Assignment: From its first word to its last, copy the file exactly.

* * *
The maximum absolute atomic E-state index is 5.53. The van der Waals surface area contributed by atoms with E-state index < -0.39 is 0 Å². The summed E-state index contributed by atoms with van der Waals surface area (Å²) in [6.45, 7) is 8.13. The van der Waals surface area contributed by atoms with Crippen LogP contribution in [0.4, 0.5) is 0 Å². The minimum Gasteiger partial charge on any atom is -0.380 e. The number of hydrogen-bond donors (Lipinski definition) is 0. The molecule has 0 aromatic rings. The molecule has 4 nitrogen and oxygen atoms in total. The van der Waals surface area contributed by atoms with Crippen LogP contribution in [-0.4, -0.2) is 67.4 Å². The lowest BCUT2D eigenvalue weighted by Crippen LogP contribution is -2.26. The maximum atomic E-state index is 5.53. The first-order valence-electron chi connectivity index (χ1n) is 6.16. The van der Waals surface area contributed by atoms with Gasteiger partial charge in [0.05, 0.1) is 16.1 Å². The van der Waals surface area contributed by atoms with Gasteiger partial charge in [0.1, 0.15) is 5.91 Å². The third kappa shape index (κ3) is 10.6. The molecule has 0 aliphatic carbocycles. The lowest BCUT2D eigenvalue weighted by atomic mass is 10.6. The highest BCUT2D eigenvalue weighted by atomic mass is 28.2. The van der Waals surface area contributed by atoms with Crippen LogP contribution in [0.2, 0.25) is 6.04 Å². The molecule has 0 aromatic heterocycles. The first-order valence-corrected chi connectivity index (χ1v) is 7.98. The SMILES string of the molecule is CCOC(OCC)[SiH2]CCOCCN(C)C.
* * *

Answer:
The maximum absolute atomic E-state index is 5.53. The van der Waals surface area contributed by atoms with E-state index < -0.39 is 0 Å². The summed E-state index contributed by atoms with van der Waals surface area (Å²) in [6.45, 7) is 8.13. The van der Waals surface area contributed by atoms with Crippen LogP contribution in [0.4, 0.5) is 0 Å². The minimum Gasteiger partial charge on any atom is -0.380 e. The number of hydrogen-bond donors (Lipinski definition) is 0. The molecule has 0 aromatic rings. The molecule has 4 nitrogen and oxygen atoms in total. The van der Waals surface area contributed by atoms with Crippen LogP contribution in [-0.4, -0.2) is 67.4 Å². The lowest BCUT2D eigenvalue weighted by Crippen LogP contribution is -2.26. The maximum atomic E-state index is 5.53. The first-order valence-electron chi connectivity index (χ1n) is 6.16. The van der Waals surface area contributed by atoms with Gasteiger partial charge in [0.05, 0.1) is 16.1 Å². The van der Waals surface area contributed by atoms with Gasteiger partial charge in [0.1, 0.15) is 5.91 Å². The third kappa shape index (κ3) is 10.6. The molecule has 0 aliphatic carbocycles. The lowest BCUT2D eigenvalue weighted by atomic mass is 10.6. The highest BCUT2D eigenvalue weighted by atomic mass is 28.2. The van der Waals surface area contributed by atoms with Crippen LogP contribution in [0.2, 0.25) is 6.04 Å². The molecule has 0 aromatic heterocycles. The first-order valence-corrected chi connectivity index (χ1v) is 7.98. The SMILES string of the molecule is CCOC(OCC)[SiH2]CCOCCN(C)C.